Its why Corbyn needs to be leading an EU wide movement to develop such radical social-democratic strategies on an EU wide basis, and why socialists should seek to extend that further into an EU wide struggle for workers power, and the development of a European Workers Government, on the road to a Socialist United States of Europe.

      4. Edgar,

        I forgot to add that in my posts on socialist strategy some years ago, and on how co-operatives could be developed, I pointed out the point that Marx and Engels, and their adherent Ernest Jones had made, in his letter to the Co-operators Conference, which was that if you establish a large centralised Co-operative Bank, workers and managers can deposit all of their savings (workers temporary savings, unused profits) into this Bank.

        I suggested that such a Bank might establish long-term stable rates of interest for its lending to co-operatives, and demonstrated how that might work. Of course, if as I have suggested elsewhere, the £800 billion or so of workers funds in their pension funds, which they do not have control over, were deposited in such a Bank under workers control, that would provide a large amount of funds available for such lending. If the even larger amount of money that should theoretically exist within the state National Insurance Fund, to cover pensions and other welfare benefits were transferred to such a Bank, it would provide even greater resources for workers to undertake such a programme.

      5. Boffy. Your suggestions are constructive, but have you considered the impact on them of the radical change taking place in the banking industry as a whole?
        Banks as managers of the payments of the payments system are in decline. It surely won’t be long before people paying bills will do that directly using the internet rather than working through banks.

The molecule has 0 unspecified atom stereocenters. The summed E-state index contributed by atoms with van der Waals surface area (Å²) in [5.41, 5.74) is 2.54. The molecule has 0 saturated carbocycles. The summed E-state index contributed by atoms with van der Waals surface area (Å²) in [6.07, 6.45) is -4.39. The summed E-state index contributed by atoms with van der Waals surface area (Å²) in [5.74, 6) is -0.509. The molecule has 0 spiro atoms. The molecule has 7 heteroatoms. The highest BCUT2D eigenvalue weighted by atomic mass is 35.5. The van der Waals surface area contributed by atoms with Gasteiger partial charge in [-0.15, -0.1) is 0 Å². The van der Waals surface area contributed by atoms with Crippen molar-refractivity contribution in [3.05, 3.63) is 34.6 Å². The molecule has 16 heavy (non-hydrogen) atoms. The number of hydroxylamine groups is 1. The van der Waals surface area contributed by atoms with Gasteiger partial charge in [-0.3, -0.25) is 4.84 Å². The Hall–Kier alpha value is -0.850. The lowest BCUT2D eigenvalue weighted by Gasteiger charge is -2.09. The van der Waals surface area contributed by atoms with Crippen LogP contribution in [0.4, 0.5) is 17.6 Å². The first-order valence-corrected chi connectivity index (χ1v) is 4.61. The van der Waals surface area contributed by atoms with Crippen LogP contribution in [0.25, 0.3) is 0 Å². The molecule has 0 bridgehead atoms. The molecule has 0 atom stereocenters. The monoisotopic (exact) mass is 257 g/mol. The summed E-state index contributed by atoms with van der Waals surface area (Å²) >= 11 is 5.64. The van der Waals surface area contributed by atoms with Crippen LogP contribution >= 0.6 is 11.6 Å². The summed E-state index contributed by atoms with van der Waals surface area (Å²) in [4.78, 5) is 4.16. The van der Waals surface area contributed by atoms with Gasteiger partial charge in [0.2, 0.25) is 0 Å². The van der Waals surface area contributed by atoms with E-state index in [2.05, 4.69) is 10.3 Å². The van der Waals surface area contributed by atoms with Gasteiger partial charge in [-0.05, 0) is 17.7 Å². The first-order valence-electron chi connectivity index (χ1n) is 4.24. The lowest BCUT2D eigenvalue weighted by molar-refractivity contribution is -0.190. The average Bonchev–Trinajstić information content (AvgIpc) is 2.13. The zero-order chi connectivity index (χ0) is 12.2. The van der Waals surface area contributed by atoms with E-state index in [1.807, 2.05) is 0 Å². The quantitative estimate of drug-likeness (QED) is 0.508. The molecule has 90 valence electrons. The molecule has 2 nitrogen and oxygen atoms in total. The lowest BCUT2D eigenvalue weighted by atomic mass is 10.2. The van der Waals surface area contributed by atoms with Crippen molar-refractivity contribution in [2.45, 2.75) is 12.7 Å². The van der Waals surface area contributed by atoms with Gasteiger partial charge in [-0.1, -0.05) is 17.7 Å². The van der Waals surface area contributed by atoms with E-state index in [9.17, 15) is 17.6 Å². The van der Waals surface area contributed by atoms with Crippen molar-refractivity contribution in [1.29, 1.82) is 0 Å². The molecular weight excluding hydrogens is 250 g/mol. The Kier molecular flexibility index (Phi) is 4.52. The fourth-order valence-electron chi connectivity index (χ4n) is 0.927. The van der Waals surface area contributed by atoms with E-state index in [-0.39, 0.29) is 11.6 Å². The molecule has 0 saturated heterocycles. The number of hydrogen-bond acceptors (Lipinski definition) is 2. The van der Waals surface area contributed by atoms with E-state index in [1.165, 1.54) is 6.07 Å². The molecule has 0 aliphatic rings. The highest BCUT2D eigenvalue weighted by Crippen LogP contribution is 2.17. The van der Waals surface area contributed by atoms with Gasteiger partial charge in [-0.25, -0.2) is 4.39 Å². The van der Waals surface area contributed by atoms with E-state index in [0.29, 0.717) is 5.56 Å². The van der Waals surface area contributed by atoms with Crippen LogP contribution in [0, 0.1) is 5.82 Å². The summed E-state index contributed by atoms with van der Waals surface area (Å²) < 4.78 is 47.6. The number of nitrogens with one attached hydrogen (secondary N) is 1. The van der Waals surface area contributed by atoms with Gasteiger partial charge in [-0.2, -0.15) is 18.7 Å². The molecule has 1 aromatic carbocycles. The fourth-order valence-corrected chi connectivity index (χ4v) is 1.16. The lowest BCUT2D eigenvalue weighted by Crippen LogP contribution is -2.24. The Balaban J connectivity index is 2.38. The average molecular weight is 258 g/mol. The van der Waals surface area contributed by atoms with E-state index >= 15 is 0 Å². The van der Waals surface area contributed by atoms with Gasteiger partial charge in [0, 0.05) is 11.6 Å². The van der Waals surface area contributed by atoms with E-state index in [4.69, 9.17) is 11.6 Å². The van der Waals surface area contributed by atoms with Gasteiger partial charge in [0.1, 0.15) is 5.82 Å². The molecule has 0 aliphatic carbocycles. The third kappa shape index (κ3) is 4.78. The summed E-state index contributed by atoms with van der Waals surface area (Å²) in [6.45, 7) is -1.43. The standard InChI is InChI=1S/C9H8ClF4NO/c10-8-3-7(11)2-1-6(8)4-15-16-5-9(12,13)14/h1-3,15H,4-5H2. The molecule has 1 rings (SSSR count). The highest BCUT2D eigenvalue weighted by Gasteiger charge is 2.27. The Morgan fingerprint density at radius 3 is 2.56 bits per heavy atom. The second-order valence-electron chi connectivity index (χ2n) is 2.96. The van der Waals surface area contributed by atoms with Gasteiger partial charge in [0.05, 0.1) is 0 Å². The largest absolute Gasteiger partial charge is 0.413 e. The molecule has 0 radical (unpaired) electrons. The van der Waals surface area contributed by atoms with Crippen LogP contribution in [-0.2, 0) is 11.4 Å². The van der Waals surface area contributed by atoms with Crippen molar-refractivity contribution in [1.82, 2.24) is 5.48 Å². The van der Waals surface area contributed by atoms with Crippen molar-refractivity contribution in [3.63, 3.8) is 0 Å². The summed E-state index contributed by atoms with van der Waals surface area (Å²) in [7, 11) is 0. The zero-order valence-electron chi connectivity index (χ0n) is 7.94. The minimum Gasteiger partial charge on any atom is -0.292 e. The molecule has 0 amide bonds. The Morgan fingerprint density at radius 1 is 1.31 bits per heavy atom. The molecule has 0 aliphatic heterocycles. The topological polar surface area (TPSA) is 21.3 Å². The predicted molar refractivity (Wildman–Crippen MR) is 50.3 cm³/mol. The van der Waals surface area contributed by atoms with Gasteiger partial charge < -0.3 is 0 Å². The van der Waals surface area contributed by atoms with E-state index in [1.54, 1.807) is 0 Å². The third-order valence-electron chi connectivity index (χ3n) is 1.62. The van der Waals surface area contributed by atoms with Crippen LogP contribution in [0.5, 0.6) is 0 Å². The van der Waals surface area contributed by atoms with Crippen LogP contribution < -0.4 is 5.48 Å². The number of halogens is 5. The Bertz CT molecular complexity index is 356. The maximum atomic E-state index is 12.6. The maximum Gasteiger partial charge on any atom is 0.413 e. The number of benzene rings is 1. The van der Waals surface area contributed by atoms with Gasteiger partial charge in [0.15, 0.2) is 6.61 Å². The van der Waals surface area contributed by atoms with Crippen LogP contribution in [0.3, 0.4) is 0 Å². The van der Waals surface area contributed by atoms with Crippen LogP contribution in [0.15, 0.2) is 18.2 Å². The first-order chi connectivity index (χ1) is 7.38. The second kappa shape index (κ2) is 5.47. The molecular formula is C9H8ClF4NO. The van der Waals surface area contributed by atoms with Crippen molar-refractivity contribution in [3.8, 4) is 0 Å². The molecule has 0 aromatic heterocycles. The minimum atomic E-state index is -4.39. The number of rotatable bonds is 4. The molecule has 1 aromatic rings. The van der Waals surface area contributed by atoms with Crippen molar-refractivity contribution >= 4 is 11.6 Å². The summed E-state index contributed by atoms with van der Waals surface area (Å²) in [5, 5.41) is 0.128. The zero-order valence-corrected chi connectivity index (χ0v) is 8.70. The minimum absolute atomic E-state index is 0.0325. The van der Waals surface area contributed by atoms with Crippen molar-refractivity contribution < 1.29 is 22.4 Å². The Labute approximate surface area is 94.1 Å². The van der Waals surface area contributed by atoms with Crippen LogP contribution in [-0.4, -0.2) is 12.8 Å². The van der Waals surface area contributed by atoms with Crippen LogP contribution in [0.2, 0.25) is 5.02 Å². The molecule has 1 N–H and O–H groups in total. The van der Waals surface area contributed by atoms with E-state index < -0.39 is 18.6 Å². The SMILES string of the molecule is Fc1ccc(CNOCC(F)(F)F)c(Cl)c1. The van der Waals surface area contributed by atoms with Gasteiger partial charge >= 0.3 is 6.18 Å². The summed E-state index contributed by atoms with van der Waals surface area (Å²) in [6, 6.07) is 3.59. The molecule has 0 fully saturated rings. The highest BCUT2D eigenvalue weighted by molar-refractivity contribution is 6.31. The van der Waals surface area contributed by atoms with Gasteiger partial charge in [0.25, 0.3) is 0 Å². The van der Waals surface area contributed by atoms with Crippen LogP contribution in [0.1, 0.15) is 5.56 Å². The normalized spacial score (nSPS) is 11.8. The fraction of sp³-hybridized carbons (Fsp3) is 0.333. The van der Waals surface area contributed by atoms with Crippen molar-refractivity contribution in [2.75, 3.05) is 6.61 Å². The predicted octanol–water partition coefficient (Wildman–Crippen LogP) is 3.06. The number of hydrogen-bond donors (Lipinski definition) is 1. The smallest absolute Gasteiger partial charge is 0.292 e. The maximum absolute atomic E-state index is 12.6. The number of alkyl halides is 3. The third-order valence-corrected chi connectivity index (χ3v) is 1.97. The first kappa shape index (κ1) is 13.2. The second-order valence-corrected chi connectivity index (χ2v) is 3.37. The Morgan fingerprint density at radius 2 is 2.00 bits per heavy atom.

The reality is that all retail banks have failed to invest sufficiently in electronic systems (at least in part because they’ve focussed so much on making money from savers rather than improving services).
        There’s is no evidence they have the capacity to catch up with the new players in this market: Google etc.
        What’s happening is that in due course all savers are borrowers will be directly linked without the mediation of banks.
        Rather than seeking to replicate their failing systems or seeking to reform institutions that are dying anyway (RBS and Lloyds would be dead now if it wasn’t for state support), perhaps the focus should be on breaking the control over the payments system exercised by profit-seeking institutions and replacing it with a national system run on a non-profit basis (or nationalised).
        The electronic payments system is a utility that should be run in a way that makes it freely available (and preferably for free at point of use) to users. A bit like the road system.
        This would facilitate monetary management and make central banks unnecessary.

      6. Edmund,

        “What’s happening is that in due course all savers are borrowers will be directly linked without the mediation of banks.”

        That is what I meant in the reference to the role of blockchain. However, at the moment, even as transmission systems, the banks continue to play a significant role, because even Internet and other forms of electronic payment currently take money from one bank account, and transfer it to another, still usually some form of clearing system.

      7. Thank you.
        But I don’t see any need for retail banks to be involved when there’s a secure payments system that allows people to pay other people electronically.
        If there’s any future for retail (or any other banks), it’s purely in an advisory capacity.